Touch Sensitive

Touch Sensitive

The creation of electronic music has always been affiliated with loners. The process of tirelessly tinkering with instrument sounds, effects boards and EQs and applying them to lengthy pieces of music is best suited to those comfortable with solitude. However, Michael Di Francesco, the mastermind behind house/disco project Touch Sensitive, doesn’t seem to fit this category. The Sydney local is an affable chap, not to mention handsome, and onstage he’s a cannon of charisma. Nevertheless, Touch Sensitive is a one-man enterprise, and this insularity does pose certain challenges.

“It’s hard to regulate the stuff and be your own barometer,” says Di Francesco. “When you’re working with yourself, there’s no-one pushing and pulling you, there’s no-one saying, ‘That’s done, let’s move on.’ So if you’re not careful you end up going round and round in circles.”

Touch Sensitive’s first single ‘Body Stop’ came out way back in 2004, but Di Francesco’s real breakthrough came a few years later as one-quarter of indie-electro outfit Van She. He stayed with the band until 2012’s Idea Of Happiness LP and has since contributed to recordings from Flight Facilities and George Maple. So while Touch Sensitive is a solo project, Di Francesco’s got a gang of wily comrades to fall back on.

“My manager and the people at the label, who are also my friends, they’re honest with me,” he says. “So if they don’t think something’s good they’ll tell me, but most of the time if I don’t think something’s good I won’t send it to them anyway.”

Judging from Touch Sensitive’s latest single ‘Teen Idols’, the method appears to be working. ‘Teen Idols’ is something of a diversion from the producer’s previous releases, which have been fairly luxurious house music offerings. It’s a high-energy jam, centred on layers of interweaving wordless vocals, which evokes a calypso beach party vibe. Rather than signifying a new direction for Touch Sensitive, however, it was simply needed for the live set.

“When I play live, I just play all of my own stuff and I felt like a lot of it was just too slow,” Di Francesco says. “Because it’s not like half-time trap, the slowness is a bit ploddy. [‘Teen Idols’] was me making something that I thought would be fun to play live. I love house music and I love faster stuff, but I love the slow stuff too.”

Presently, Di Francesco is putting the finishing touches on a new EP, slated for release this year. “There’s one [track] finished and then there’s a reprise of that, then there’s two other ones with the instrumentals finished, I’m just waiting for the vocals to come back,” he says. “Then there’s maybe one other one that I want to put on there, but it has to fit.”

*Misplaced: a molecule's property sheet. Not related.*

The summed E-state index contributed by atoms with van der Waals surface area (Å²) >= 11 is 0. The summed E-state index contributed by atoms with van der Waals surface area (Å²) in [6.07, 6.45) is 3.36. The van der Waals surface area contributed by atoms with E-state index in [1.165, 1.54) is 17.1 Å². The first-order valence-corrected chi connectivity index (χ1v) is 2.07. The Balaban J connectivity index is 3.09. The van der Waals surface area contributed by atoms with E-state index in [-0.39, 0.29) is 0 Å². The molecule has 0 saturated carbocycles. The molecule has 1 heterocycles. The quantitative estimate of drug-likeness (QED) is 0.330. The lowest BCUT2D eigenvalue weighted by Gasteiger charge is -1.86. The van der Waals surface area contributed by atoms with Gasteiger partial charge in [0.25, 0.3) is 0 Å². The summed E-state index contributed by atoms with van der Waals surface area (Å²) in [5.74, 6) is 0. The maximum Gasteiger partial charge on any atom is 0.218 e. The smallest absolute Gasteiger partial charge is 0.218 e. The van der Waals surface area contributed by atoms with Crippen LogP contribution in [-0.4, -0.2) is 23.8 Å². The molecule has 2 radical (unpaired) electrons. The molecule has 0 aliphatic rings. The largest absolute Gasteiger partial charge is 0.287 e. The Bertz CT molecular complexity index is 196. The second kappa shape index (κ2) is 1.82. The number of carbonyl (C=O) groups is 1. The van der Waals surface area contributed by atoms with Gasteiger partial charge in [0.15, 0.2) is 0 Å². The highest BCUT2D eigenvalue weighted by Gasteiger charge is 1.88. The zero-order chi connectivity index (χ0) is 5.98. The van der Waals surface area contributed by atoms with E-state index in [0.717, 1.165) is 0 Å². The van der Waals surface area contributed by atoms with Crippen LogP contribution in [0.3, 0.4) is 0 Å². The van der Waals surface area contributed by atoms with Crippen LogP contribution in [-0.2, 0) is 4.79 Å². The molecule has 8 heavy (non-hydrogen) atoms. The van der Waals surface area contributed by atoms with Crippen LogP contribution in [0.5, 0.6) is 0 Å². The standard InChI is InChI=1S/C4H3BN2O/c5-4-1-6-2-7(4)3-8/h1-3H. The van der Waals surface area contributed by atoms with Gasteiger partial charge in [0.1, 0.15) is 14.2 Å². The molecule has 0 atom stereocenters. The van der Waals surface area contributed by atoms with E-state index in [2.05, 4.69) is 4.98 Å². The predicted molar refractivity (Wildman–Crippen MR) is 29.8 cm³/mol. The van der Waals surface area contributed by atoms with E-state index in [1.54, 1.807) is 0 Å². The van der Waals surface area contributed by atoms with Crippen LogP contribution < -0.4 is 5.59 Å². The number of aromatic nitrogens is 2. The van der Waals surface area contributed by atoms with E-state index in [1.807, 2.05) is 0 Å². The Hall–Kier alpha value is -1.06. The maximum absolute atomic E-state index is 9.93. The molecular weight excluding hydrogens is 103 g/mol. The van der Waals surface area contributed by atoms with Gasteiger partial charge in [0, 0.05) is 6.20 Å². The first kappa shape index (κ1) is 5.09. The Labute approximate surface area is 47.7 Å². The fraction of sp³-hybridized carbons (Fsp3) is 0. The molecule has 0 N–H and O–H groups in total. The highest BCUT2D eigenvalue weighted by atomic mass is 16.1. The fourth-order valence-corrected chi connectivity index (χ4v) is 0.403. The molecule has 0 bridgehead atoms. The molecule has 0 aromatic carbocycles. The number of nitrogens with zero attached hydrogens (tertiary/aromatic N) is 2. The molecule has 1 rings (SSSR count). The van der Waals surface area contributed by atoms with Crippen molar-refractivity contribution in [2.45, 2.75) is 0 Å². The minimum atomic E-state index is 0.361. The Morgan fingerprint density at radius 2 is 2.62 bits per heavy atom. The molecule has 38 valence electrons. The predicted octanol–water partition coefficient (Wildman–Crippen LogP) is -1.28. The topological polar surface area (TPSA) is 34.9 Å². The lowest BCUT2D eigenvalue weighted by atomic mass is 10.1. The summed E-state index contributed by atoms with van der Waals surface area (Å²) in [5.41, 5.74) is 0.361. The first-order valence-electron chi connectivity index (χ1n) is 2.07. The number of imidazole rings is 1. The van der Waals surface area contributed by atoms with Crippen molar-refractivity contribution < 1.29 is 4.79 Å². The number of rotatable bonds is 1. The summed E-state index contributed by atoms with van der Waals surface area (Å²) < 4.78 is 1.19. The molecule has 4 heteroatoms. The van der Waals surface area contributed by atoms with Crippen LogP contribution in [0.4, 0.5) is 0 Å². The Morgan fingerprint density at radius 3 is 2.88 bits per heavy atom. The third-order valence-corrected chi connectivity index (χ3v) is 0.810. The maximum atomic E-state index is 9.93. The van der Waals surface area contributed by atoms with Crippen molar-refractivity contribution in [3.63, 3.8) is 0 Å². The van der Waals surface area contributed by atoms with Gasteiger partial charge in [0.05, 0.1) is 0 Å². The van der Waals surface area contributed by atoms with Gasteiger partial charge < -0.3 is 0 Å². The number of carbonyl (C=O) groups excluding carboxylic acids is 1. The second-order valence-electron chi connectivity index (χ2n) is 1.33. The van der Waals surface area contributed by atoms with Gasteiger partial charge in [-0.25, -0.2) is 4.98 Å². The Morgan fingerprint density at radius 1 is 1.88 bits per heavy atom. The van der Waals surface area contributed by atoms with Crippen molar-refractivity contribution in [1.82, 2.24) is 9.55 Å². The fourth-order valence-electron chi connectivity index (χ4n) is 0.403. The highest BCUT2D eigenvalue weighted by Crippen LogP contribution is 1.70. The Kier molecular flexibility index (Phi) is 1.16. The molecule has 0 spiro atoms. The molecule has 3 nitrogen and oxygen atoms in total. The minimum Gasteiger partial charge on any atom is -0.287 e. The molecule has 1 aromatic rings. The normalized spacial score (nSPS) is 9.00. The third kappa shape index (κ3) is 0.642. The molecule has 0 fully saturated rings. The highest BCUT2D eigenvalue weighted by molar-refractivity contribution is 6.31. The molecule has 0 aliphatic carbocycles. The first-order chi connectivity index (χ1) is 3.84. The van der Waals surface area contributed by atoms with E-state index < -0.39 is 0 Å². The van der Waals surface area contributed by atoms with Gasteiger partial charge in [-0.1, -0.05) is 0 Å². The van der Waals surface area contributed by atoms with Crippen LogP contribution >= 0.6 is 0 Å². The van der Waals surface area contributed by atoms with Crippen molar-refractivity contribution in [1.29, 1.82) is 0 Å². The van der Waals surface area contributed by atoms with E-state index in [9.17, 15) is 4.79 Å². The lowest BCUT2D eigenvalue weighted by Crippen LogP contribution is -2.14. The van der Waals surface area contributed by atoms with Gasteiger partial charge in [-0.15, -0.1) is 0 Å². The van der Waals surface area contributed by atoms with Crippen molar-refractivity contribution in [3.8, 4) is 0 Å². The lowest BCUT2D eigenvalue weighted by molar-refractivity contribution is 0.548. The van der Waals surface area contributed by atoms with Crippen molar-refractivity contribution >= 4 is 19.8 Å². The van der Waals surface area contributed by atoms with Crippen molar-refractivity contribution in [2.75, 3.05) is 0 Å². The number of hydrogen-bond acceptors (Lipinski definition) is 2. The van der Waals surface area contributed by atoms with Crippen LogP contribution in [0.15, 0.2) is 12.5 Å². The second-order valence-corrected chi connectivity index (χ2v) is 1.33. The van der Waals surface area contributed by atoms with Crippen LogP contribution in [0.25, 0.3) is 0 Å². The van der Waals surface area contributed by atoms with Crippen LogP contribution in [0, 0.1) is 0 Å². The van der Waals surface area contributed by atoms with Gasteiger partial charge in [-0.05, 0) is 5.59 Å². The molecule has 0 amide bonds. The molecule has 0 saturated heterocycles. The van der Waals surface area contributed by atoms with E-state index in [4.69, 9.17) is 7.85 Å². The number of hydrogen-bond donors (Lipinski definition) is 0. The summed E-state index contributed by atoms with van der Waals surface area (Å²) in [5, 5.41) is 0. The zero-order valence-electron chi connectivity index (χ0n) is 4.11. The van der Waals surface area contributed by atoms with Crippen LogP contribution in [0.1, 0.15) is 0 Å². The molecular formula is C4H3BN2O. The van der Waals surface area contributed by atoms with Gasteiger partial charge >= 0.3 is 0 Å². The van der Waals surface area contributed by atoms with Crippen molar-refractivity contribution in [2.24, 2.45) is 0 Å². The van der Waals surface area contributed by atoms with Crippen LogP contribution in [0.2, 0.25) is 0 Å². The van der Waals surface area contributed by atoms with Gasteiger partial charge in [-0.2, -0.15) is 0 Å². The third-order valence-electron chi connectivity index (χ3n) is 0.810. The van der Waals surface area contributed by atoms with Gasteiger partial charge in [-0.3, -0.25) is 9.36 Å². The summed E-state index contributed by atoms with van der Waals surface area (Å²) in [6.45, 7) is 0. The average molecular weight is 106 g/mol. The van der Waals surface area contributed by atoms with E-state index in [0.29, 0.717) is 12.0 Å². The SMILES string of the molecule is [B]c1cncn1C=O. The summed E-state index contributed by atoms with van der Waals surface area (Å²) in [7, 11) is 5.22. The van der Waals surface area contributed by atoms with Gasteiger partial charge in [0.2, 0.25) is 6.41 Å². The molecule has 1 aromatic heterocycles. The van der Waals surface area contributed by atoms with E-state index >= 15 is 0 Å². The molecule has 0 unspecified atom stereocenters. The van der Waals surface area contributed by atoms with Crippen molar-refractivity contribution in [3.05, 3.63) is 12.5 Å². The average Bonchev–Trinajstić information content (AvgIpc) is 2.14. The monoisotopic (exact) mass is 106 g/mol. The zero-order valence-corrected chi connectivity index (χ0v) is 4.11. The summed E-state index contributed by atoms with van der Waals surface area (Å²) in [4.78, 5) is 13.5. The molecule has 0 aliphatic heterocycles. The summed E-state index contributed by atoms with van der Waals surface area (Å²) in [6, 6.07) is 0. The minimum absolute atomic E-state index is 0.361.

The live show has influenced the direction of Touch Sensitive’s new EP as well. “I’m really conscious that they’re not all love-making songs,” says Di Francesco. “There needs to be maybe one or two dancing songs. So you’ve got one side [that’s] the party side and the other side’s the romance side.”

Like many in his field, Di Francesco is a certified synth nerd. The forthcoming EP gains distinctive character thanks to the implementation of a particular synthesiser. “It’s amazing,” he says. “I’ve used that on quite a lot of it. I wanted to make it sound like it was a band playing the record – so that’s your guitarist, that’s your keyboard player, that’s your bass player. By keeping the instrumentation the same, I’ve kept it uniform throughout. Most of the stuff that I’ve done, they’re all different from each other, but you can still tell it’s me. I think it’s important to always be doing something different, but with this EP I’m trying to make it so it’s got a similar vibe throughout.”

So what is this magic synth? We’ll just have to wait and see. “I don’t really want to say. The thing is, it isn’t anything that’s crazy exotic. It’s not some high-end, really rare, boutique thing. I have those, but sometimes they’re no fun because you’ve been hearing them on record for 30 years. The thing that I’ve used went out of fashion a little while ago, so it’s a good time for it to come back.”